Saturday, 7 January 2012

Deployment Survival Guide

If you have been following my blog so far, you will know that my other half has recently returned from a deployment. It has been very busy since he got back with Christmas and New Years and our upcoming move, but last night I finally had a few minutes to myself to relax and pat myself on the back for 'surviving' another deployment. As I sat there, I thought about the things that helped keep me (somewhat) sane during the last 7 months and decided that I would attempt to write them all down in some sort of intelligible list. And this is what I have come up with - my Deployment Survival Guide!

  1. Always have a good supply of chocolate and wine at home and it is perfectly ok if that is all you have for dinner some nights. Except if you have children. Probably best not to feed them chocolate and wine for dinner.
  2. You will need plenty of patience but not just to wait for your other half to return home. You will need it when dealing with the dozens of civies you are bound to encounter who will say things like "I don't know how you do it" and "my husband couldn't stand to be away from us for that long". And after you have heard it a hundred times you will need patience (and self control) to not give them a high five. To the face.
  3. Guilty pleasures are essential. Whether it be watching a Gossip Girl marathon, getting a massage or eating a batch of uncooked cookie dough, it is great treat yourself every now and then.
  4. Get familiar with the locations of all the post offices in your city. Because once you've lined up with 3 cranky, impatient and tantrum-throwing kids, all while trying to juggle the parcels you are trying to send, you will be so embarrassed by your children's behaviour (and your subsequent angry tirade at them) that you won't want to show your face in the same post office twice.
  5. A good (and by good I mean slightly crazy) sense of humor is a must. There are times when your car has broken down in the rain or you have been vomited on for the 3rd time in one night, and all you can do is laugh. You know that one day in the future it will be a funny story, so what not make it funny now?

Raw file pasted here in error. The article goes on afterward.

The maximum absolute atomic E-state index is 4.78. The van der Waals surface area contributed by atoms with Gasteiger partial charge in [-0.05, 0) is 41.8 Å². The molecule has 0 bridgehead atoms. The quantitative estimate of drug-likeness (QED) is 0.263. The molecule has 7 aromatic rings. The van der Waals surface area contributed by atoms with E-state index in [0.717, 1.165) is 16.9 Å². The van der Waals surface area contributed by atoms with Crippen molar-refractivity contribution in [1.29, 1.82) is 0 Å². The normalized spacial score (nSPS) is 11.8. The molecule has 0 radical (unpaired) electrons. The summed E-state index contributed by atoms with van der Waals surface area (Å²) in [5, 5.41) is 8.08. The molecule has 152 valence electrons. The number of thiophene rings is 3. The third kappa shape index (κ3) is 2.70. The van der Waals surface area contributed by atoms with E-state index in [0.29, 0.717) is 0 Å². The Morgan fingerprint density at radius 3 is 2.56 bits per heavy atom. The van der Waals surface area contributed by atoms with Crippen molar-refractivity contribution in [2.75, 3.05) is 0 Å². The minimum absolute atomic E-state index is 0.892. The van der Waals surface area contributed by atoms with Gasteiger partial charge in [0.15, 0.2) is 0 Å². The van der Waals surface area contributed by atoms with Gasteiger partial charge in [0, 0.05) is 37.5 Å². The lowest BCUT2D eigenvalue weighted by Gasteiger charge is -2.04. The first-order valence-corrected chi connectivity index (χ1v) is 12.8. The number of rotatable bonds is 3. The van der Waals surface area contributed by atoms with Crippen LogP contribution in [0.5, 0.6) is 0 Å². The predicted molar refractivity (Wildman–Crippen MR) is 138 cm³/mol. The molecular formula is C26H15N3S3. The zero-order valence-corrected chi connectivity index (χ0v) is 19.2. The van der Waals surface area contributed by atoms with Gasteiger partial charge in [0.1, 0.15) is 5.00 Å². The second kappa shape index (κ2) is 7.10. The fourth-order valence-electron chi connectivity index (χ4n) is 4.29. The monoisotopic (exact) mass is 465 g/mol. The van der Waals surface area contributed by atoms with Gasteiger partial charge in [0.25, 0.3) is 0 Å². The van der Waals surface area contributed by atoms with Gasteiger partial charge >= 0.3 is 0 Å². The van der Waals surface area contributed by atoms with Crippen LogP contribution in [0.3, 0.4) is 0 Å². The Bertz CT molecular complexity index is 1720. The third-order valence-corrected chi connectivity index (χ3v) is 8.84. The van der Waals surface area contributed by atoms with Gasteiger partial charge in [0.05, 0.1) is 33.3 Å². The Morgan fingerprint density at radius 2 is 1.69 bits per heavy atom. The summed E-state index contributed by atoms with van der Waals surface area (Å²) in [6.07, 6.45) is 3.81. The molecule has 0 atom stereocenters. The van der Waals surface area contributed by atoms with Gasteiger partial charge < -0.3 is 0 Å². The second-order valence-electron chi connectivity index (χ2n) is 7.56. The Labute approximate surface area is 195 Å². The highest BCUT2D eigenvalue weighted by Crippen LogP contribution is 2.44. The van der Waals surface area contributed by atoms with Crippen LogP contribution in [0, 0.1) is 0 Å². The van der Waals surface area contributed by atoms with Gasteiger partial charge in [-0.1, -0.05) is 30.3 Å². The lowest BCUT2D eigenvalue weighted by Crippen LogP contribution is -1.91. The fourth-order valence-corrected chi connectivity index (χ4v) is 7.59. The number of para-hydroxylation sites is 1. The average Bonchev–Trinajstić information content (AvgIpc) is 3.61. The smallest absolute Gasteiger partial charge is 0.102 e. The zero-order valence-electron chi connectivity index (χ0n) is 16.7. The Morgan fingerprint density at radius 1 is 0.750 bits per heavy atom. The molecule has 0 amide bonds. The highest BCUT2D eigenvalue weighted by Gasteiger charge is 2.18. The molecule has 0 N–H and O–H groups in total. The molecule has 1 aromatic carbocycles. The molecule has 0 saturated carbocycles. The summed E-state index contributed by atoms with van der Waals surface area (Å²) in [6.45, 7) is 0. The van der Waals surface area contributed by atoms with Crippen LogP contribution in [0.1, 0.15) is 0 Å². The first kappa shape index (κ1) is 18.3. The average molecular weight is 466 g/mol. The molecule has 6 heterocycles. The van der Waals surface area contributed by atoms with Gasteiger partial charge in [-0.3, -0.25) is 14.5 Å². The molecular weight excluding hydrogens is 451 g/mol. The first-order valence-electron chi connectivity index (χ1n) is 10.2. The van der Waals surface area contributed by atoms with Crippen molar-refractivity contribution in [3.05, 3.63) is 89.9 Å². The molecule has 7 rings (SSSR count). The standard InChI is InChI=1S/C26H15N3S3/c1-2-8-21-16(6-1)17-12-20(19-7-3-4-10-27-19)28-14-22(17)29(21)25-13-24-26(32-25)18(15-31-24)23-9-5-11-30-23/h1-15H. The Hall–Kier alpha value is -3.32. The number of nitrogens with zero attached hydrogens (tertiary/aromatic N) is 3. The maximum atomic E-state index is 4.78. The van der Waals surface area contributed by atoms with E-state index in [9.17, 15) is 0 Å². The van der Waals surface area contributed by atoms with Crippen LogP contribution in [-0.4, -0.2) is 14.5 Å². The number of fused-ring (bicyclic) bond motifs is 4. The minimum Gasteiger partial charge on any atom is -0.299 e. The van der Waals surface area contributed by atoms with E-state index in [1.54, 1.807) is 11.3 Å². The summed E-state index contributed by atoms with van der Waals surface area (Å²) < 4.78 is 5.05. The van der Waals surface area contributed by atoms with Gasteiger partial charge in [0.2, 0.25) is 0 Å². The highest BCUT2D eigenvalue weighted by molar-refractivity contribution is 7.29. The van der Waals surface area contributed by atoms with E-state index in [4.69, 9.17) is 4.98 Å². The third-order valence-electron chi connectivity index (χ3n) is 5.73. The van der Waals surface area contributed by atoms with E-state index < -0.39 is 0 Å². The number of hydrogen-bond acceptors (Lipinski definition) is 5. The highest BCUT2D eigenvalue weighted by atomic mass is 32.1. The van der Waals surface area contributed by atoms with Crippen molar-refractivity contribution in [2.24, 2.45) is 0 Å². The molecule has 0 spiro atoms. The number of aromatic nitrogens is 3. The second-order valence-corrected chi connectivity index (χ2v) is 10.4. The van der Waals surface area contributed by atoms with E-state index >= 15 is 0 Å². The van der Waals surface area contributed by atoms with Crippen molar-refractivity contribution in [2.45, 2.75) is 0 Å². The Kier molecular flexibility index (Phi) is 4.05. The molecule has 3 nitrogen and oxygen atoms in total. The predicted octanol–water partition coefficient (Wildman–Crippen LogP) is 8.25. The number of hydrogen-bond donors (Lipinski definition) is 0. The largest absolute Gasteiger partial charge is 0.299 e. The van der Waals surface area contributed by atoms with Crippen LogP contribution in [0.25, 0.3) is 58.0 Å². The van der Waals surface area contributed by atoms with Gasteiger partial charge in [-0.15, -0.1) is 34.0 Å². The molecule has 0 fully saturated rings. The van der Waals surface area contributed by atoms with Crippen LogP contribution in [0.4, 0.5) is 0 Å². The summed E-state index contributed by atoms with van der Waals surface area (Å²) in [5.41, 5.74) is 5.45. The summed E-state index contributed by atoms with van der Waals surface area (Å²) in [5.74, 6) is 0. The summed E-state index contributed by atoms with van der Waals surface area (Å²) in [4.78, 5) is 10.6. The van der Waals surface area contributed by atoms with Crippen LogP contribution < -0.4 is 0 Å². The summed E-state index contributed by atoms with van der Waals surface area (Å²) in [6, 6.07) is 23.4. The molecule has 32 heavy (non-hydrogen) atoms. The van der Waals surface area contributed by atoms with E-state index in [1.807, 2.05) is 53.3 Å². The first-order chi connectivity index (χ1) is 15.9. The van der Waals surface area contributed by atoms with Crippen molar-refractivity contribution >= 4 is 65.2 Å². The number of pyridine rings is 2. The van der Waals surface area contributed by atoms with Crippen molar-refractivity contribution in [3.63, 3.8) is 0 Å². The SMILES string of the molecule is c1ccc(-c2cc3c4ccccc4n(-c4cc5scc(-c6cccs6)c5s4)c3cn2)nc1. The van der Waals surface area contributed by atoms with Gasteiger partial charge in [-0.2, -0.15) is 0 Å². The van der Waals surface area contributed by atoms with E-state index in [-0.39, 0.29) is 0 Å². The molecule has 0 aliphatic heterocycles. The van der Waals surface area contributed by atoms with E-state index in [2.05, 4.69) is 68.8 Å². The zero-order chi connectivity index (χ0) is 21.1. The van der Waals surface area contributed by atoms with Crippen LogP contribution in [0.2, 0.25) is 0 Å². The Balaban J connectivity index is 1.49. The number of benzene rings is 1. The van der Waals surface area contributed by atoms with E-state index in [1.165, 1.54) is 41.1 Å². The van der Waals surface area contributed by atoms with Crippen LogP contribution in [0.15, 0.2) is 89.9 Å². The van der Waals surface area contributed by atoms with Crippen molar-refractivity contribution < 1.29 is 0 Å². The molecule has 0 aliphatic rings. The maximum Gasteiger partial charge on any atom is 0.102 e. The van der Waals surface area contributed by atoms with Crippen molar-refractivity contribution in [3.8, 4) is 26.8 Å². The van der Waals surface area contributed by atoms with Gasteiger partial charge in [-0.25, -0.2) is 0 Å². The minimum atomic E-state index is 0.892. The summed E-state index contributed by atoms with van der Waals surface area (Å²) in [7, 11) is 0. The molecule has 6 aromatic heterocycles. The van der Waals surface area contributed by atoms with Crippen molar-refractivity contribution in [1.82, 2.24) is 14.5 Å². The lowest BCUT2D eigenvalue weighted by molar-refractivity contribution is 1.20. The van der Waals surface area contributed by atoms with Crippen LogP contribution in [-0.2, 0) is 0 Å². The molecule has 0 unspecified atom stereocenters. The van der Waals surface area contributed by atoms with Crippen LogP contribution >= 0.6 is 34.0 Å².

6. It is great to have a friend whose shoulder you can cry on. It is even better to have a friend who will tell you to "dry your eyes princess" and "harden up love" when you have spent a couple of days being a sooky-la-la and won't get out of your pajamas.
  7. Remind yourself of this daily - YOU ARE NOT THE FIRST ARMY WIFE TO EXPERIENCE A DEPLOYMENT! Thousands of strong women have gone before you, a lot of which only had letters as a way of communicating with their loved one. In this age of skype and email etc, we have it pretty good.
So that is how I manage to stay sane (although those close to me might debate that!) during deployments. I sometimes wish I could travel back in time and pass on these tips to my younger self before my husband's first deployment. But I think if you would have told me back then that by 2012 I would have 3 kids under 5, I probably would have died of shock!

Sharing is caring ladies so please feel free to add your survival tips in the comments section!

Until next time,



  1. OMG...Your words were like they are mine coming out of me...Everthing you said is so true...My hubby is deployed at the moment we have 6mths to go,..This is not our first deployment. I have been were you are..And each deployment brings with it a new set of challenges.Like when my girls were teenagers. Now that was hard...But letting them see me cry and break down (faking it) work all the time..Emotional blackmail I call it...And this deployment they are young Adults who don't live at home , so my time is my own..So planning works for me...Love your blog, keep it up. Good luck with the Were are you moving to???

  2. I have family - whom I love, don't get me wrong - who see deployments as a time to come visit to "keep me company" for a month of so. This time around, I am saying "thanks, but no thanks" because unless they plan on contributing in a more positive way than sitting on the couch and giving me additional cooking, cleaning, and washing to do, they will not be welcome. I'm going to take better care of me this deployment. My children are a bit older and better able to help out, so we are more like a team now. I want this upcoming deployment to be a lovely bonding time for me and my daughters without the stressors of 'deadwood' in the house. Is that selfish? I'd like to think so because deployments are also about being a little bit selfish with your time. It's okay to say no to helping out at school; it's okay to say no to needy neighbours who need you to take on a big chunk of their activities of daily living; it's okay to not answer the phone every now and again because you are having a movie night with the kids.

  3. Oh I know someone who needs a friend like in no.6. I saw her comment on a facebook page the other day something about still being in her pjs a week after her husband had deployed! My survival tip is just to have fun and take advantage of your alone time. Loving your blog by the way!

  4. Yes No. 5 rings so true for me!! After the third night in a row of cleaning up projectile toddler vomit (off my bed) I started taking photos and 'sharing the love' right back at hubby! ;)